Letters of Protest to Hitler

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From 1935 to 1939, Wurm strove to preserve the regional church’s autonomy and simultaneously to be loyal to the Nazi state. Thus, unlike part of the Confessing Church, he was willing to work together conditionally with the Reich Ministry of Church Affairs created by Hitler in 1935 and its head Hanns Kerrl; he accepted the Confessing Church’s split into a Lutheran and a radical “Dahlemite” wing.

Even from pastors of his regional church, Wurm consequently had to endure the accusation of being too accommodating to the state in order to secure the church’s continued existence as a corporation; theological issues receded in the background for him, according to his critics.

Wurm zealously defended church rights against assault in the wake of the “de-confessionalization of public life” propagated by the National Socialists in 1935. Time and again, he confronted the Nazi state with the law. Various disputes revealed that the judiciary was still independent.

In the dispute over denominational schools, the Württemberg regional church initially strove to prevent the introduction of non-denominational schools being pursued by the minister of education. When, however, the ministry assured that religion class would be taught as it had been, the regional church capitulated in April of 1936.

Wurm sought to influence the regime’s increasingly anti-church course, which was linked especially with the names of Bormann, Rosenberg and Himmler, in various ways to secure toleration of the church’s work. Wurm’s intention in talks with functionaries was to consolidate and secure the church’s position.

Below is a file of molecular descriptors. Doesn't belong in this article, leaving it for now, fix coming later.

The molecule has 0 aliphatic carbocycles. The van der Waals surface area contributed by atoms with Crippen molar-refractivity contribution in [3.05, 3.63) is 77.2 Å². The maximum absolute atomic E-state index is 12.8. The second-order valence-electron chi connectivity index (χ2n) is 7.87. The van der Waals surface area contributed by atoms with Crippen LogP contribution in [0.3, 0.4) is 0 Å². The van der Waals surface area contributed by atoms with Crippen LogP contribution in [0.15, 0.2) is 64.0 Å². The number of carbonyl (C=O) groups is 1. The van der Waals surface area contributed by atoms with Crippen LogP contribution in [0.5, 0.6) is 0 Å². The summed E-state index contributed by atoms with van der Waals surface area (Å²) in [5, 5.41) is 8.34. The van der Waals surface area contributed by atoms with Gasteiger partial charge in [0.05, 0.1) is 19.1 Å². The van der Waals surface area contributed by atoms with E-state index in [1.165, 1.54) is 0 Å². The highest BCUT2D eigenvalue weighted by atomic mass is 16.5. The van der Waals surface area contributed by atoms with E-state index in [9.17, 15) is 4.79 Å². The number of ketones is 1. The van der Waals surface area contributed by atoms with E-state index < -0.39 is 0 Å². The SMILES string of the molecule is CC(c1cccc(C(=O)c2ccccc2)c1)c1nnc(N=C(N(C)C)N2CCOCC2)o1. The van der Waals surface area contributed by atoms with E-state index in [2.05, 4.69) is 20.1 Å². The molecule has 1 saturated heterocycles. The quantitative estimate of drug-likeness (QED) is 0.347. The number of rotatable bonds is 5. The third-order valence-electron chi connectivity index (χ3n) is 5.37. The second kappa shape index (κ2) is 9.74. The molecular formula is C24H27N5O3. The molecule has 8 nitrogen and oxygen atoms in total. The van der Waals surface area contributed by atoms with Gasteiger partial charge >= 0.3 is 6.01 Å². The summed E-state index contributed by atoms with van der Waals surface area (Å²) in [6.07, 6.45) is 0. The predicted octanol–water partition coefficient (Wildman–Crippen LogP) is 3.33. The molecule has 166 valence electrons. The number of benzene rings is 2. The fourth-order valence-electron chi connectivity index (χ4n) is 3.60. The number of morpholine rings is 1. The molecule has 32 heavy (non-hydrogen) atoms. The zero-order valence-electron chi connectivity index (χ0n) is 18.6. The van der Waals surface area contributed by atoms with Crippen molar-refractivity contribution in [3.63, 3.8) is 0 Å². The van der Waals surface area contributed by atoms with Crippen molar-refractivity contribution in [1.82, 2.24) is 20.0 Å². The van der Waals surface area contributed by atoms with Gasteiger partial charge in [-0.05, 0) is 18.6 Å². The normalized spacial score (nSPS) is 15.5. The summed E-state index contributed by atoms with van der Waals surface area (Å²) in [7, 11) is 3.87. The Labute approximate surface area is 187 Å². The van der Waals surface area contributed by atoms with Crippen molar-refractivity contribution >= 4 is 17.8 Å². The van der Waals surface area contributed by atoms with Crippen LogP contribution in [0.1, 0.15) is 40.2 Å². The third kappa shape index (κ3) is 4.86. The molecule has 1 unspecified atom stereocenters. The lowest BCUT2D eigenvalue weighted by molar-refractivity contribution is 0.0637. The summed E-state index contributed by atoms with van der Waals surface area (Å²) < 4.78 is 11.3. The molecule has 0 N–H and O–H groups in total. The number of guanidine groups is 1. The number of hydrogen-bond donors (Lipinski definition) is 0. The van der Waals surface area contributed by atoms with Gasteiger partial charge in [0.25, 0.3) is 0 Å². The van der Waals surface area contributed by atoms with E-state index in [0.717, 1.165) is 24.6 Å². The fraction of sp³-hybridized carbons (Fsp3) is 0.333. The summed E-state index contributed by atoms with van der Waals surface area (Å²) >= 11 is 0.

He even approached Hitler himself. On behalf of other church leaders as well, Wurm protested on July 12, 1938 in a fundamental letter against the establishment of finance departments, which were intended to give the state direct influence on the Protestant churches. According to Wurm, this – just as a number of other measures – would imperil the “national community” and destroy the churches; it contravened the rights of the churches promised by the Nazi state.

Unlike the Confessing Church’s memorandum produced in May of 1936, Wurm’s letter clearly did fundamentally challenge Nazi weltanschauung. Instead, it was primarily aimed at winning over Hitler to intervene for the benefit of the churches. Wurm’s intention was to exert influence on Nazi church policy and to protect the church’s status so that it could continue working among the people.

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  • © Landeskirchliches Archiv Stuttgart, D1/77

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